got my work pirated - Page 3 at

Go Back   DV Info Net > And Now, For Something Completely Different... > Taking Care of Business

Taking Care of Business
The pen and paper aspects of DV -- put it in writing!

Thread Tools Search this Thread
Old December 15th, 2002, 04:10 PM   #31
Inner Circle
Join Date: Jul 2002
Location: Centreville Va
Posts: 1,828
If you can afford it, hire a PI and get evidence. You can go for much more than 450.00 in claims. Theres all sorts of expenses, plus the possibility of punitive damages, which can cost him everything he owns. If a PI can get evidence, a police raid can be justified too. A ruthless lawyer can take everything this guy has. He has commited 15 felonies, don't forget that. It's up to you how far you want to go.

On the other hand, if he has stopped making copies, well, your SOL. It's his word against yours. Sorry if that sounds harsh. Resist the urge to go over and slash his tires. You would probably get caught anyway.
Joe Carney is offline   Reply With Quote
Old December 15th, 2002, 08:36 PM   #32
Join Date: Jun 2002
Location: Vancouver, British Columbia
Posts: 8,254
Forgot to post a follow up to what happened.
I hired a couple of bikers that I met outside a bar and we got some baseball bats and pipes and......

Actually, I talked to several people in the paintball community about how much damage he had done and made it quite clear that I was going to take legal action against him. Then a week or so after my last post on this thread I heard from someone else that he had stopped making copies and several of the people suspected of having these copies purchased the legal ones.
So looks like there isn't much to be done about it, but at least I gave someone a little scare.
Dylan Couper is offline   Reply With Quote
Old December 16th, 2002, 07:03 AM   #33
Inner Circle
Join Date: Sep 2002
Location: San Mateo, CA
Posts: 3,840
Fear - The universal motivator.

Good to hear the felonious action has ended. OFten times, a nastygram or "putting out the word" is enough to make people understand you are serious.
Richard Alvarez is offline   Reply With Quote
Old January 8th, 2003, 06:53 AM   #34
Join Date: Sep 2002
Location: Los Angeles (recently from San Francisco)
Posts: 954
Some quick points:

1. My wife is married to an intellectual property lawyer.

2. U.S. law only: Only federal courts have jurisdiction to hear copyright infringement actions. You can not sue for copyright infringement in small claims court.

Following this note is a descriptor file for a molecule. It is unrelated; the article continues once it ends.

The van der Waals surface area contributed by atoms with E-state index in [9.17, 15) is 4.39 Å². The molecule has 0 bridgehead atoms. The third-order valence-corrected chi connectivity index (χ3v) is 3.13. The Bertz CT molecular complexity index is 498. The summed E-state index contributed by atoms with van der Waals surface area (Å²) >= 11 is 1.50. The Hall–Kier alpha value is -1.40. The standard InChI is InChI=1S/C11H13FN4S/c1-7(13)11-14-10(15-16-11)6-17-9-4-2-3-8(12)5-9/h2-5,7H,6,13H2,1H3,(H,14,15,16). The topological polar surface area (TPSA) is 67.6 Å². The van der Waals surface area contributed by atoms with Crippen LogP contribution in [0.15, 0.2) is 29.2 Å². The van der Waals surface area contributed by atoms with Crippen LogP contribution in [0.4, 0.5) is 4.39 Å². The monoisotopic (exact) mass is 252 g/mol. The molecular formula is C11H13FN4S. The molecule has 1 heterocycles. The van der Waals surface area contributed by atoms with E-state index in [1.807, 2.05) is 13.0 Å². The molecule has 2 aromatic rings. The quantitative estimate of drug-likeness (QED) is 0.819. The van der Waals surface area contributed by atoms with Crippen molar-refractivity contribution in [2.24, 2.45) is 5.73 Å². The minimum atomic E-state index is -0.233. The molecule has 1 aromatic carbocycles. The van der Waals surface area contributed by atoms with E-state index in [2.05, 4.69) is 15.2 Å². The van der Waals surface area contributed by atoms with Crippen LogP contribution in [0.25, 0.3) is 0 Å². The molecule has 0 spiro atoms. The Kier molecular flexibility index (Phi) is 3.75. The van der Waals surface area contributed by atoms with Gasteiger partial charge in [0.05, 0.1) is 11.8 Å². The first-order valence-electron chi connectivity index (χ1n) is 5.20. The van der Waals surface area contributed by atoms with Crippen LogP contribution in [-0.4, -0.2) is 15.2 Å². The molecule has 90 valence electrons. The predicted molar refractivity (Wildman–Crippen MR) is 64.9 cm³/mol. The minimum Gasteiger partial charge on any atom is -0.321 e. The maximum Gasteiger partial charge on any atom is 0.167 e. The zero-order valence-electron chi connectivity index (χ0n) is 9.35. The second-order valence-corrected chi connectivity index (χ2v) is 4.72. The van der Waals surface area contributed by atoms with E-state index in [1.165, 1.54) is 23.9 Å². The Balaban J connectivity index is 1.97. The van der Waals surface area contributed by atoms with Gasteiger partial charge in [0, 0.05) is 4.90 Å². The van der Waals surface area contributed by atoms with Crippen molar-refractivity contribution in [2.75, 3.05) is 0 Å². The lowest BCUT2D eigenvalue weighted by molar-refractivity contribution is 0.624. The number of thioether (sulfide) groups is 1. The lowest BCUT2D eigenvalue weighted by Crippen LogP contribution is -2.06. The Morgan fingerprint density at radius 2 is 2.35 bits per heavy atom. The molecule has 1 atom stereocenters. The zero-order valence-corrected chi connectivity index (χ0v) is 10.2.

3. The "mail it to yourself in a sealed envelope" technique is evidence (and admissible as such) of ownership of copyright. However, though it is admissible evidence, it will not be given very much weight for the reasons mentioned by others in this thread. A copyright registration is a prerequisit for filing an infringement action, and also is necessary to be eligible for an award of statutory damages. For infringements such as this, statutory damages are more important than actual damages, since the latter can be difficult to prove. Statutory damages for intentional infringement can be as high as $250,000. Though you can register, then sue, you will not be able to receive statutory damages for acts of infringement which occured before registration.

Registration is cheap, easy and can be done without a lawyer (just download the forms fromt the U.S. Copyright Office website).

4. IP lawyers usually charge by the hour. My rates are pretty high, so I doubt anyone would want me to do a cease-and-desist letter for them -- my clients are moderate-sized corporations. However, a cease-and-desist letter shouldn't take more than an hour or two, max, for a reasonably competent practioner to prepare (this includes the time spent talking with you to find out the details, etc.). Such letters include a demand for an accounting, i.e. a requirement that the recipient provide information on how many illegal copies were made, how much they were sold for, etc. Smart, small-time infringers will generally contact the lawyer and try to come to some arrangement.

5. Since the US joined the Berne Convention in 1979, it is no longer necessary to include a copyright notice on work in order for it to be protected. Video is protected the moment it is recorded to tape or a hard drive (the technical term is "fixed in a tangible medium"). Notice is helpful, though, because it makes it less likely that a defendant can claim innocent infringement.

6. It is virtually impossible to interest the US Justice department in prosecuting as criminal infringement the kind of activity discussed in this thread.
Paul Tauger is offline   Reply

DV Info Net refers all where-to-buy and where-to-rent questions exclusively to these trusted full line dealers and rental houses...

Professional Video
(800) 833-4801
Portland, OR

Omega Broadcast
(512) 251-7778
Austin, TX

(973) 335-4460
Mountain Lakes, NJ

Abel Cine Tech
(888) 700-4416
N.Y. NY & L.A. CA

(800) 238-8480
Glendale, CA

Precision Camera
(800) 677-1023
Austin, TX

DV Info Net also encourages you to support local businesses and buy from an authorized dealer in your neighborhood.
  You are here: DV Info Net > And Now, For Something Completely Different... > Taking Care of Business

Thread Tools Search this Thread
Search this Thread:

Advanced Search



All times are GMT -6. The time now is 02:40 AM.

DV Info Net -- Real Names, Real People, Real Info!
1998-2015 The Digital Video Information Network